In the recent Vegas tilt the team put up an indifferent effort considering the importance of the game. The passing game was off, shots were missing and Marc Andre' Fleury let in a couple of shots he likely wishes he had back. On top of that, forward Mason Shaw went down early and it does not look good. He was in an awkward position on the end boards to Fleury's right and his skate appeared to catch a poor spot on the ice. He has a harsh history of knee issues, so the first thing I did when I saw this was to cringe and say to myself, please, not again. Let this kid be ok. The team returned from Vegas today but no updates were available on Shaw.  

In a postgame conversation with my son William, I was discussing a couple of my theories about the Wild's playoff opportunities. The club will get into the tourney. That's all but a lock. They will be in for the ninth time in the last ten seasons.

The history has no glory attached to it though. It includes seven first-round losses, two second-round eliminations and a "did not qualify."

You might also argue that in the "bubble" playoff year (2019-20) that losing in the qualifying round in the bubble means they didn't really make the playoffs that year. The reality is that in the Wild's 22 seasons of existence, playoff success has been minimal and that has created some fan angst.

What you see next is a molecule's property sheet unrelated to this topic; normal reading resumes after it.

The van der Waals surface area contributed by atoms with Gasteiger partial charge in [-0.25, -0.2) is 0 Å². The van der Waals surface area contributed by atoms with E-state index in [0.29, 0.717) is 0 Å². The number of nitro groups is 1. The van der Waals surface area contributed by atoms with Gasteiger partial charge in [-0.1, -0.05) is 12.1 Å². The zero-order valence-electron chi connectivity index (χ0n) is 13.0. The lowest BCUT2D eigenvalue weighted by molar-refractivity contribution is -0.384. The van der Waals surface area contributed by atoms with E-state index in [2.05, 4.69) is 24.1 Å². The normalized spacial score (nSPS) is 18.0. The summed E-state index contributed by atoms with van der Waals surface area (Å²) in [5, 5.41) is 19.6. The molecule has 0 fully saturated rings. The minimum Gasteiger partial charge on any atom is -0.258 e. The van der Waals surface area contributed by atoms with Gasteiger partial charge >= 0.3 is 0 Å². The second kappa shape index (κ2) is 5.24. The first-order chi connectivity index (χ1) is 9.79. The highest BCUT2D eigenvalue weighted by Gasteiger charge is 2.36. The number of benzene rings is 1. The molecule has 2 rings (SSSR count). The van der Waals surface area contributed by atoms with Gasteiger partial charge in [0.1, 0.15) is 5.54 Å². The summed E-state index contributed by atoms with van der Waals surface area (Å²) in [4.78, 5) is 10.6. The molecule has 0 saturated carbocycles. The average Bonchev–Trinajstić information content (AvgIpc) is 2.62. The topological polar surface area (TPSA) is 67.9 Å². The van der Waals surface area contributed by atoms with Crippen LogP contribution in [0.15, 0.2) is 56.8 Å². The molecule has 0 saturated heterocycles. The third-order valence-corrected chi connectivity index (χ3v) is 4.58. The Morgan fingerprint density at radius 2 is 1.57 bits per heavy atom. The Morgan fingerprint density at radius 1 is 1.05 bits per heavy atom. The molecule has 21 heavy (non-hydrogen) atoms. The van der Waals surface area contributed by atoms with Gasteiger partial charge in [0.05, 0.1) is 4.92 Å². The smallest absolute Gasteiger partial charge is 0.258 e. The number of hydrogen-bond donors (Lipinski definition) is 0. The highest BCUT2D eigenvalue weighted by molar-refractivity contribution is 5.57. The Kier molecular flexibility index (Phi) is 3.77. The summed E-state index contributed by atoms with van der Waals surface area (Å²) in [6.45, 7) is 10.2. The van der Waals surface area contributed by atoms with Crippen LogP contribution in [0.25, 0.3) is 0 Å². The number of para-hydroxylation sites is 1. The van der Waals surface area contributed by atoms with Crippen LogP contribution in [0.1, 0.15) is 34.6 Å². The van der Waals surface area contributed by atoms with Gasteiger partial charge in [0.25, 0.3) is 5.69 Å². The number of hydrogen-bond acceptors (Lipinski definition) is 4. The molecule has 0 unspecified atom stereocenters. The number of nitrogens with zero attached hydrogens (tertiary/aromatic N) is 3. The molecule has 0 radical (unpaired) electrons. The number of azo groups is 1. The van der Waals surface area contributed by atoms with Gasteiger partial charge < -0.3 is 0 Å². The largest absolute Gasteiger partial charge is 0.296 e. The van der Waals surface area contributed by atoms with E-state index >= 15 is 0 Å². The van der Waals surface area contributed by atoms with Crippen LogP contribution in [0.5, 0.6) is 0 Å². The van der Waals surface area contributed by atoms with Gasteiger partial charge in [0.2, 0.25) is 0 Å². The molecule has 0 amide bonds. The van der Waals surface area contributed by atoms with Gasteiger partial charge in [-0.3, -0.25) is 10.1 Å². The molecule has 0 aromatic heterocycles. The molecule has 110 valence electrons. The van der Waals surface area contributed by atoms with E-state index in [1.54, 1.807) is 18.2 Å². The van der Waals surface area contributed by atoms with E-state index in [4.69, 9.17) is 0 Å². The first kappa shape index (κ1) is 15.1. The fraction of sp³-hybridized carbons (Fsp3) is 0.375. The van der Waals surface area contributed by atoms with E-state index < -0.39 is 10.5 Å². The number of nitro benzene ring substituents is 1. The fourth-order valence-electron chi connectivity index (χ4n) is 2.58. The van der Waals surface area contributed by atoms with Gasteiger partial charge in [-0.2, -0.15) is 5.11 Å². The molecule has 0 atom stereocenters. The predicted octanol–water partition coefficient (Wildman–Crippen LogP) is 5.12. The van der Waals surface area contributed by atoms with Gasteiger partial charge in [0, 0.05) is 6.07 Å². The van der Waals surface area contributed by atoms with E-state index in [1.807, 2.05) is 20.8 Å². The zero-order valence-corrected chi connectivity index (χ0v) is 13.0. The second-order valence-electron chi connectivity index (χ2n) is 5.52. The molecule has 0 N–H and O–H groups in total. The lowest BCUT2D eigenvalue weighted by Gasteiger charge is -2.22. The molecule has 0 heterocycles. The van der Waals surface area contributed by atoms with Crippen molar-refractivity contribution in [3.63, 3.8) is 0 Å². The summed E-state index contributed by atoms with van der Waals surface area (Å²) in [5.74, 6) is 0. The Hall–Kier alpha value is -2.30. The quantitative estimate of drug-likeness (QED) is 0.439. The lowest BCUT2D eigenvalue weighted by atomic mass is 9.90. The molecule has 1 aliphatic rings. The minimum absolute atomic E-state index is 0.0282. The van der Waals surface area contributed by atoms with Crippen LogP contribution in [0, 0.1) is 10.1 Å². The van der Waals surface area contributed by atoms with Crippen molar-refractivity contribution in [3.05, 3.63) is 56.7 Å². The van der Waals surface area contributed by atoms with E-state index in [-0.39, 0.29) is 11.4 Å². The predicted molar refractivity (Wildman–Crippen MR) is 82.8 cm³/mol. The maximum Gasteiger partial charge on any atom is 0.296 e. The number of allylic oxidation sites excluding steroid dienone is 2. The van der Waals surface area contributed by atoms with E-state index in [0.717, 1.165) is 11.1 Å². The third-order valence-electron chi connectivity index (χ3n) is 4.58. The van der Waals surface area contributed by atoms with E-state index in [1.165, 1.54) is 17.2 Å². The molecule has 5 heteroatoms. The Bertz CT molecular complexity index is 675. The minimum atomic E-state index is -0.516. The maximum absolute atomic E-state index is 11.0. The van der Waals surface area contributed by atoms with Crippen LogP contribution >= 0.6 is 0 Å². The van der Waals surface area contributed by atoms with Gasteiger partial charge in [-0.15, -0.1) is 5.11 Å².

So my theory is simple. The team must win the division at the minimum or the Conference at the maximum. If they win the Central, they would enjoy a home-ice advantage at least in the first round and thus, I believe they would win at least one round in the playoff. If the puck bounces right for them and they win the Conference, that is home ice all the way to the WCF and I can see a pathway for them to get to the Stanley Cup Final. If they go into another two versus three divisional matchup I see trouble, especially if they finish in the three spot.  

In fact, it seems that all two versus three matchups are problematic for those involved. You are talking about eight pretty good teams and four of them will be heading home after the first round is complete. It's almost unfair. But it IS a tough tournament to win, there is no way around that.